The Open Space Lands Act (10.1, Chapter 17) provides the authority for Soil and Water Conservation Districts to hold open-space easements. Under this authority, the TJSWCD holds open-space easements to protect and enhance water quality. The District has been focusing its efforts on securing riparian easements to preserve forested buffers along waterways. All easements held by the TJSWCD contribute to the protection of water resources in your community. The District's Easement Program is intended to fill a void by holding easements that other easement-holding entities are unable to hold.
The TJSWCD currently holds 16 easements. Twelve of those are riparian forest buffer easements, while four are "whole tract" easements. In total 557 acres are permanently preserved, including 121 acres of permanent riparian forest buffers along 43,812 linear feet of streams. TJSWCD Easement Pamphlet
Thomas Jefferson Water Resources Protection Foundation (Foundation): Founded by the TJSWCD in 2003, the Foundation provides the resources to ensure that the District will be able to meet the long term administrative and custodial duties of holding easements in perpetuity. The Foundation is governed by its own Board of Directors who are appointed by the local governing bodies of Albemarle, Fluvanna, Louisa and Nelson Counties, the City of Charlottesville and by the TJSWCD Board of Directors. The financial resources of the Foundation, acquired through easement holding fees and other contributions, are set aside in investments to support the TJSWCD Easement Program well into the future. Easement Foundation InformationWhat is the purpose of the TJSWCD Easement Program?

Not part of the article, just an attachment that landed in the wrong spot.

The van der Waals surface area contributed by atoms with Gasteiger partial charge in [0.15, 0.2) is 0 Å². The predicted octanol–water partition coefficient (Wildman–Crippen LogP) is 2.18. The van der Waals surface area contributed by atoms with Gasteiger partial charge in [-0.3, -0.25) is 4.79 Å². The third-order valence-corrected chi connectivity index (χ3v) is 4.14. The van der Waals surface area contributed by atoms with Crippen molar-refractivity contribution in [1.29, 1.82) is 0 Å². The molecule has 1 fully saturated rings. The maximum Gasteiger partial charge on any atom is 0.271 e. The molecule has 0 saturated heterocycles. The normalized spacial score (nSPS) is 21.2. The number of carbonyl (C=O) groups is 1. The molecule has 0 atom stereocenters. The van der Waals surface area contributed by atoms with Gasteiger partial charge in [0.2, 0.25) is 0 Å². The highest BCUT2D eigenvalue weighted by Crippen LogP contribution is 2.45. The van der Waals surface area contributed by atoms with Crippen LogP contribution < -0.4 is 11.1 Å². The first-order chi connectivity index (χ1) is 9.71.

The primary purpose of the TJSWCD Easement Program is to protect water resources. As such, the program focuses on the protection of:
-riparian forest buffers
-groundwater recharge areas
Three Categories of Easements
Regulatory-Based Easements fulfill federal, state or local requirements intended to protect water quality for new development. The developer or owner offers to permanently protect a stream buffer or other resource area in lieu of more expensive Best Management Practices and pays the full custodial fees associated with these easements.
Stewardship Easements are offered voluntarily by the landowner to the District in perpetuity. The landowners are encouraged to donate funds adequate to pay for putting the land under easement and maintaing the easement in perpetuity.
StreamKeeper Properties have not yet had a deed of easement filed because funds are not available to pay for the expenses involved. Owners have willingly enrolled their properties into the StreamKeeper program because they want to see the land protected. These properties will become Stewardship Easements, if and when funding becomes available to cover the custodial fee.